I married a Frenchman.
Sounds exotic does it not? In fact, I like to say we honeymooned in France for the first nine months of our marriage. And we did. Except my Frenchman is really a Renaissance man born and raised in Indiana. With the heart of a Frenchman and a fabulous grasp of the French language that throws off many a French national, he set off to embrace all that is French. Uh, that is except for me. Don't get me wrong, he embraces me but I am not French...just your basic American with a pretty good hold on sarcasm as a second language. But I digress. So back in 1993 after we wed, we set off on an adventure. With my PhD candidate husband, we got to live in Grenoble, France while he was on an exchange teaching program at the Universite Stendhal teaching English to French college students.
What was I going to do all day? I didn't speak the language. And, keep in mind, this was back in the day when people wrote letters to communicate and we went to a pay phone to call home to the States. Dear foreign gods that makes me feel ancient. So suffice it to say, I wasn't able to sit in a cafe all day playing Candy Crush on Facebook with my iPad. Est alors, I did what every French person does. I walked. I walked to the boulangerie practically two to three times a day. In the morning for a pain au chocolat and then a baguette for lunch and dinner. Keep in mind, this is the woman who can speak "hello", "please", "thank you" and "good bye" in French like a native. So my pain au chocolat supplier and I had begun to recognize one another. It was time to branch out with my French. I decided to ask her how much
Me: "Combien pour le pain au chocolat?" (How much for my hooch?)
My Drug dealer: "trois quatre-vingts"
Me: "Répéter s'il vous plaît." (Repeat please -with a very nervous smile on my face)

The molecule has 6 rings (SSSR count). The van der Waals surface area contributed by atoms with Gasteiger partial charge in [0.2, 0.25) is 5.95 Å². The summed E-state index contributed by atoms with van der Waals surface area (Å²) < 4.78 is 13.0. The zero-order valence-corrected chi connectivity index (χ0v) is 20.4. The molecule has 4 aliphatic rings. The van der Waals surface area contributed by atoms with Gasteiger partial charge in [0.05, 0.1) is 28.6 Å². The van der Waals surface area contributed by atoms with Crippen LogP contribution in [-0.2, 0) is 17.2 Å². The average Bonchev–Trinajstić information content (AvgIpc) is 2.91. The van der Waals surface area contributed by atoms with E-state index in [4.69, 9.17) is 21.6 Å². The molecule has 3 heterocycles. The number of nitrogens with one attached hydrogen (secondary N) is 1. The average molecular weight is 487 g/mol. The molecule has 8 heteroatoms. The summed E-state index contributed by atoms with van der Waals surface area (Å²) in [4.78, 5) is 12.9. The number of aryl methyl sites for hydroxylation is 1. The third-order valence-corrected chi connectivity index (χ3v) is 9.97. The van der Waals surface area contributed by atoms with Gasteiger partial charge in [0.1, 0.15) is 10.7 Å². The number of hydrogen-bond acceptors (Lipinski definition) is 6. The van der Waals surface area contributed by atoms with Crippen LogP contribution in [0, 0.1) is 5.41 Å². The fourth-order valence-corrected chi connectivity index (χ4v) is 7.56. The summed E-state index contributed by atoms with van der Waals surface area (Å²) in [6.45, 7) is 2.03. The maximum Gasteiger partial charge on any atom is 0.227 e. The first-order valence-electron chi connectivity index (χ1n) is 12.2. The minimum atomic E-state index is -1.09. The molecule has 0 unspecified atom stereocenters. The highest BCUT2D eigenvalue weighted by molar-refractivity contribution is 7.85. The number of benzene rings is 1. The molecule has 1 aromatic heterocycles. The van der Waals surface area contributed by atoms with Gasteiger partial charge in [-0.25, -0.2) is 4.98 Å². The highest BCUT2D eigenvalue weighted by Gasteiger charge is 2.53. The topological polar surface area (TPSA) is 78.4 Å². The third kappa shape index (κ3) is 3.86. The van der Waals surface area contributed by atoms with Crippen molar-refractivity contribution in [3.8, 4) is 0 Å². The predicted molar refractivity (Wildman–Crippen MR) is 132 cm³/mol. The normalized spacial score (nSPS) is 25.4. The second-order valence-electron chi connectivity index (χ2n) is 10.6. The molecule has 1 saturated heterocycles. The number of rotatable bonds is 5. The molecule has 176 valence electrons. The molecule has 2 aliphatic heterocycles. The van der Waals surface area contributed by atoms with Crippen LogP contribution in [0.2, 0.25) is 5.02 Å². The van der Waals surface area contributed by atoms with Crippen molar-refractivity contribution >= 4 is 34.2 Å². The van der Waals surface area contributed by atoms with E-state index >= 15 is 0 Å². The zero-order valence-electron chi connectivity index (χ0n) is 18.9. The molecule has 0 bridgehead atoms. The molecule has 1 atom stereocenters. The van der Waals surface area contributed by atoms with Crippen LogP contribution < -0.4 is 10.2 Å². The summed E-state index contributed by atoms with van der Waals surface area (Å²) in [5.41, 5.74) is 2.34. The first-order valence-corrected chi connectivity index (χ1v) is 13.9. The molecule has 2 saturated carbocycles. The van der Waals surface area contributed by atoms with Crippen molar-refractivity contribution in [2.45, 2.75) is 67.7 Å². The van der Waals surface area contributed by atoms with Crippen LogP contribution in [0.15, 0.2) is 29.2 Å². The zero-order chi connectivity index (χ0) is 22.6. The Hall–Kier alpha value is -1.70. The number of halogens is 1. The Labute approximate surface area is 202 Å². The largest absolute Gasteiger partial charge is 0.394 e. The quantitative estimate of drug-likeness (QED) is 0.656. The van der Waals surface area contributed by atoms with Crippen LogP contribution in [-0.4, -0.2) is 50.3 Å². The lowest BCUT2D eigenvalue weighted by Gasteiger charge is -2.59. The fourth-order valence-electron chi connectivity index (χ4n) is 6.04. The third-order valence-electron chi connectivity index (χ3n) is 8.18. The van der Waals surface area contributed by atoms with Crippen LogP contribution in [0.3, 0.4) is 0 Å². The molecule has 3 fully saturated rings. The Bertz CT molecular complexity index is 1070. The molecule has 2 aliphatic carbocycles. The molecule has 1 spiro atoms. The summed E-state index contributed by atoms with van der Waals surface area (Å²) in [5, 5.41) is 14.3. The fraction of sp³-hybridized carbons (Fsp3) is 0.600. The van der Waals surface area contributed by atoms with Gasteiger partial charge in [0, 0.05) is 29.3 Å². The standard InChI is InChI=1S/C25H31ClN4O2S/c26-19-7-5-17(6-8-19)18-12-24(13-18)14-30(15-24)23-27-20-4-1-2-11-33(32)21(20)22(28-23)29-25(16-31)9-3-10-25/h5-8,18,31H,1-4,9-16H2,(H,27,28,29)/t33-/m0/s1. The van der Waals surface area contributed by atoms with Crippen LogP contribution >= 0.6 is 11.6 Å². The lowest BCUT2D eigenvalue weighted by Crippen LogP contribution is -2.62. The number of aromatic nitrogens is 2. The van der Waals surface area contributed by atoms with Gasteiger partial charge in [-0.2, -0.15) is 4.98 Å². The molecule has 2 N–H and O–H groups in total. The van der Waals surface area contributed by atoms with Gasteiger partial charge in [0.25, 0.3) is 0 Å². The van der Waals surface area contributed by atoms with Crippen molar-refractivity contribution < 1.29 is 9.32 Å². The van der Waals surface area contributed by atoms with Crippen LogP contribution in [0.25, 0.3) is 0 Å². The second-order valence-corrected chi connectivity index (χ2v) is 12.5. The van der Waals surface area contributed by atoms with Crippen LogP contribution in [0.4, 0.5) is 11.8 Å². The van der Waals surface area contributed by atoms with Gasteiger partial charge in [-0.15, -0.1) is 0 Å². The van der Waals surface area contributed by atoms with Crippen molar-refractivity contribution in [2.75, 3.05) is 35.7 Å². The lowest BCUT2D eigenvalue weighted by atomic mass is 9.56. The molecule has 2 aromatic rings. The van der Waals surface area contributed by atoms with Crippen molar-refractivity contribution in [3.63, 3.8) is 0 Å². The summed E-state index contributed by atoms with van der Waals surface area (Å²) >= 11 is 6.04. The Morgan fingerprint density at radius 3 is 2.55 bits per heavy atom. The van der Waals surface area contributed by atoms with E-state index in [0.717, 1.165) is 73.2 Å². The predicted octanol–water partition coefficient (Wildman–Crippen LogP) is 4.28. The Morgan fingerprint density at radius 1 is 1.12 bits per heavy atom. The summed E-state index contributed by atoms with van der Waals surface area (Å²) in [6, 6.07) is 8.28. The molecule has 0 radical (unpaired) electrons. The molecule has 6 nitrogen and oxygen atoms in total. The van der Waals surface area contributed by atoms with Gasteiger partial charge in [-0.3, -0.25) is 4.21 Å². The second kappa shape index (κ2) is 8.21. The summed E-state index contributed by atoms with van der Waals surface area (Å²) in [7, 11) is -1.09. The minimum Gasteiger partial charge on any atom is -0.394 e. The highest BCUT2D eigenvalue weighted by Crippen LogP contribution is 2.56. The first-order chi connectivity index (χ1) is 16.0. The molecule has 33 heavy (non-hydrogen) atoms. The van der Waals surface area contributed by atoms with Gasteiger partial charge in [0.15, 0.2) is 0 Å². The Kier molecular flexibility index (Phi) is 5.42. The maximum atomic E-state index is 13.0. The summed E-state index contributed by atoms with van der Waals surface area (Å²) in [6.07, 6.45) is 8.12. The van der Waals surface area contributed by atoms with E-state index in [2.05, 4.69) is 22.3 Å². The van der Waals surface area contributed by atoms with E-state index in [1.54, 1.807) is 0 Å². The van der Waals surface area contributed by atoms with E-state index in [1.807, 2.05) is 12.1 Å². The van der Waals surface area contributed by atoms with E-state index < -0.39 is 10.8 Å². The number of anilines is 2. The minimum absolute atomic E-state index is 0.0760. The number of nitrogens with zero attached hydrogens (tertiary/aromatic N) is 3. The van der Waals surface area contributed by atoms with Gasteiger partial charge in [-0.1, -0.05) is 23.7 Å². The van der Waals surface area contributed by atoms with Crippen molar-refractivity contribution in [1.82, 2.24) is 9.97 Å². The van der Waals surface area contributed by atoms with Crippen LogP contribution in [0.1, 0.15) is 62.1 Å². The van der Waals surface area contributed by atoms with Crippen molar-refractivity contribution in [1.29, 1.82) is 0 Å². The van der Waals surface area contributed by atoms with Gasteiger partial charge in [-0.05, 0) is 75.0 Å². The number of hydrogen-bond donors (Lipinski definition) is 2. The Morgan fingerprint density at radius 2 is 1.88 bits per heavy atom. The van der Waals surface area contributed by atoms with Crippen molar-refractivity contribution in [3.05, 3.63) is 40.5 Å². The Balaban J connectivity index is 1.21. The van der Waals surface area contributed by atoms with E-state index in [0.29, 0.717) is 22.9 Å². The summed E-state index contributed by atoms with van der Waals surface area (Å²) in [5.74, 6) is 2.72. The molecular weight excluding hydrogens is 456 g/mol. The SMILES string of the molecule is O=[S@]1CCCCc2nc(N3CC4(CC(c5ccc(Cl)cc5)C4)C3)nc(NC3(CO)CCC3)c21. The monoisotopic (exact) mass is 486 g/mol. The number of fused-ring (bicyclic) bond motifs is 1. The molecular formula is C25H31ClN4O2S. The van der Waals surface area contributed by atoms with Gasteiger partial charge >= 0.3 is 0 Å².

My Drug Dealer: "trois quatre-vingts"
Me: "Répéter s'il vous plaît." (Repeat please -but said very s-l-o-w-l-y since I didn't know the word for "slowly")
My Drug Dealer (with a line of annoyed French people behind me ready for a second revolution): "Three eighty" - said in a surly voice.Hanging my head in shame I paid the woman, grabbed my little bit of flaky chocolatey goodness and went to eat away my sorrows at failing miserably with my first attempt at branching out with the French. At this rate I am sure I will never make it through nine months if "eighty" translated is "four twenties". I was doomed.
Ah, did I forget my secret weapon? I had my Frenchman! Hearing him speak French was all the aphrodisiac a newlywed needed. And eventually I became more adventurous and willing to use my dismal French. I embraced my mistakes and today they make for great stories at cocktail parties.
But who am I kidding?
More like birthday parties or pizza parties or play dates and if we are lucky an adult beverage (for the adults) is included! Years later my Frenchman is now a tenured French Professor and I am a seasoned (because they don't give tenure in my line of work) clinical social worker. We have a 13 year old son and an 8 year old daughter that keep us busy. The Professor gets to travel to France at least once a year with his work. But me? I get to stay home with the kids.